DIOP was very useful in the early stages of investigation of asymmetric hydroformylation of alkenes in the presence of rhodium or palladium catalysts. The combination of PtCl2(diphosphine) and SnCl2, where the diphosphine is a DIOP derivative (DIPHOL, eq 4), is an excellent system, although requiring high pressures.17 In the case of the hydroformylation of styrene, the branched aldehyde is the major product. The various hydroformylations or hydroesterifications have been reviewed.1e Asymmetric hydroformylation of N-acylaminoacrylic acid esters is efficiently catalyzed by [Rh(CO)(PPh3)3] + DIOP, giving the branched aldehyde in 60% ee.18

Asymmetric Hydroboration.

Hydroborations of alkenes by catecholborane have been catalyzed by [Rh(Cl)(cod)(diphosphine)].19 For example, norbornene gives, after oxidation, exo-norborneol (82% ee) when a DIOP derivative (2-MeO-DIOP) was used (eq 5). Lower ee's were observed with DIOP, DIPAMP, and BINAP. The effectiveness of DIOP was also noticed in another report.20

Miscellaneous Reactions.

Hydrocyanation of norbornene is catalyzed by [Pd(DIOP)2], leading to exo-2-cyanonorbornane (16% ee), while [Pd(BINAP)2] gives 40% ee.21 An asymmetric rearrangement was catalyzed by a nickel(0) complex bearing a diphosphine ligand (eq 6).22 A DIOP derivative (MOD-DIOP) was more efficient than DIOP or BINAP. MOD-DIOP has previously been found to improve the enantioselectivity, with respect to DIOP, in rhodium-catalyzed hydrogenation of conjugated acids (ee's 90-95%).23 Structural modifications of DIOP are very easy to perform by changing the nature of the aromatic rings or the acetal group, allowing tuning of the enantioselectivity. Many publications describe modified DIOP derivatives. DIOP has been utilized in several stoichiometric reactions, for example in an intramolecular Wittig reaction for the synthesis of the bis-nor-Wieland-Miescher ketone (52% ee).24

1. (a) Kagan, H. B. In Comprehensive Organometallic Chemistry; Wilkinson, G., Ed; Pergamon: Oxford, 1982; Vol. 8, pp 464-498. (b) Kagan, H. B. In Asymmetric Synthesis; Morrison, J. D., Ed; Academic: New York, 1985; Vol. 5, pp 1-39. (c) Brunner, H. Top. Stereochem. 1988, 18, 129. (d) Takaya, H.; Ohta, T.; Noyori, R. In Catalytic Asymmetric Synthesis; Ojima, I., Ed; VCH: New York, 1993; pp 1-39. (e) Ojima, I.; Hirai, K. In Asymmetric Synthesis; Morrison, J. D., Ed; Academic: New York, 1985; Vol. 5, pp 103-146.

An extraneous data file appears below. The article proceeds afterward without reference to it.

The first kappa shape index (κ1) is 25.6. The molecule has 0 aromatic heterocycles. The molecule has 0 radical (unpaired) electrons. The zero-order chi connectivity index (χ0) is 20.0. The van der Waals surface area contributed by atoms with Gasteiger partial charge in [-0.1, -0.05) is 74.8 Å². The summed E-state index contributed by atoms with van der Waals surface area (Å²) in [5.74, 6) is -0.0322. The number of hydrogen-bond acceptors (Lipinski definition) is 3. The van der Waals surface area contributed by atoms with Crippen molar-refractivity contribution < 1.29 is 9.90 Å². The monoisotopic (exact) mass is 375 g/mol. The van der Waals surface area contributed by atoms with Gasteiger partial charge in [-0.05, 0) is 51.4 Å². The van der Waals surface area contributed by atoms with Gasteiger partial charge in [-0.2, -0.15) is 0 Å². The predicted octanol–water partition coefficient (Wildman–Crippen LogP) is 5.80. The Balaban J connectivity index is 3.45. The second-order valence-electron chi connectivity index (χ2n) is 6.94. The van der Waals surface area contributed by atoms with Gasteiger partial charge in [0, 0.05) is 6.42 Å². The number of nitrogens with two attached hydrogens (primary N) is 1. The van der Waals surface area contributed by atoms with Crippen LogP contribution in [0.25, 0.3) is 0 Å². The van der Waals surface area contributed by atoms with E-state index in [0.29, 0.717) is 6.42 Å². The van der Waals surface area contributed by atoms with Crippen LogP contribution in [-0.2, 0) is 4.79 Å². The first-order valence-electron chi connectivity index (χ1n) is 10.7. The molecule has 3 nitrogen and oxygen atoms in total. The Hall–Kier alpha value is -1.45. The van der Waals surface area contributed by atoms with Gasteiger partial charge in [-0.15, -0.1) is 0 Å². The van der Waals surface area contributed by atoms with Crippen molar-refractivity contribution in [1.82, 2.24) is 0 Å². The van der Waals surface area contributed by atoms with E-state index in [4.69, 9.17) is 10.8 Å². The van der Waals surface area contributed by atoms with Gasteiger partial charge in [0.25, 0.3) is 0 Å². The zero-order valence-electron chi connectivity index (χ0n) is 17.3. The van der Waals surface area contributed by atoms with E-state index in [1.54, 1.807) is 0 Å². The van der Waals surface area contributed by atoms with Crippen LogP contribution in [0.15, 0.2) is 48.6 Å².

2. Kagan, H. B.; Dang, T. P. JACS 1972, 94, 6429.
3. Murrer, B. A.; Brown, J. M.; Chaloner, P. A.; Nicholson, P. N.; Parker, D. S 1979, 350.
4. Brisset, H.; Gourdel, Y.; Pellon, P.; Le Carre, M. TL 1993, 34, 4523.
5. Zhang, S. Q.; Zhang, S. Y.; Feng, R. TA 1991, 2, 173.
6. Whitesell, J. K. CRV 1989, 89, 1581.
7. Stoll, A. P.; Süess, R. HCA 1974, 57, 2487.
8. Gelbard, G.; Kagan, H. B.; Stern, R. T 1976, 32, 233.
9. Townsend, J. M.; Blount, J. F.; Sun, R. C.; Zawoiski, S.; Valentine, D., Jr. JOC 1980, 45, 2995.
10. James, B. R.; Mahajan, D. JOM 1985, 279, 31.
11. Sinou, D.; Kagan, H. B. JOM 1976, 114, 325.
12. Bakos, J.; Toth, I.; Heil, B.; Marko, L. JOM 1985, 279, 23.
13. Chan, A. S. C.; Landis, C. R. J. Mol. Catal. 1989, 49, 165.
14. Chan, Y. N. C.; Osborn, J. A. JACS 1990, 112, 9400.
15. Ojima, I.; Kogure, T.; Kumagai, M. JOC 1977, 42, 1671.
16. Kagan, H. B.; Langlois, N.; Dang, T. P. JOM 1975, 90, 353.
17. Consiglio, G.; Pino, P.; Flowers, L. I.; Pittman, C. U., Jr. CC 1983, 612.
18. Gladiali, S.; Pinna, L. TA 1991, 2, 623.
19. Burgess, K.; van der Donk, W. A.; Ohlmeyer, M. J. TA 1991, 2, 613.
20. Sato, M.; Miyaura, N.; Suzuki, A. TL 1990, 31, 231.
21. (a) Hodgson, M.; Parker, D.; Taylor, R. J.; Ferguson, G. OM 1988, 7, 1761. (b) Elmes, P. S.; Jackson, W. R. AJC 1982, 35, 2041.
22. Hiroi, K.; Arinaga, Y.; Ogino, T. CL 1992, 2329.
23. Morimoto, T.; Chiba, M.; Achiwa, K. TL 1989, 30, 735.
24. Trost, B. M.; Curran, D. P. TL 1981, 22, 4929.

Henri Kagan

Université de Paris-Sud, Orsay, France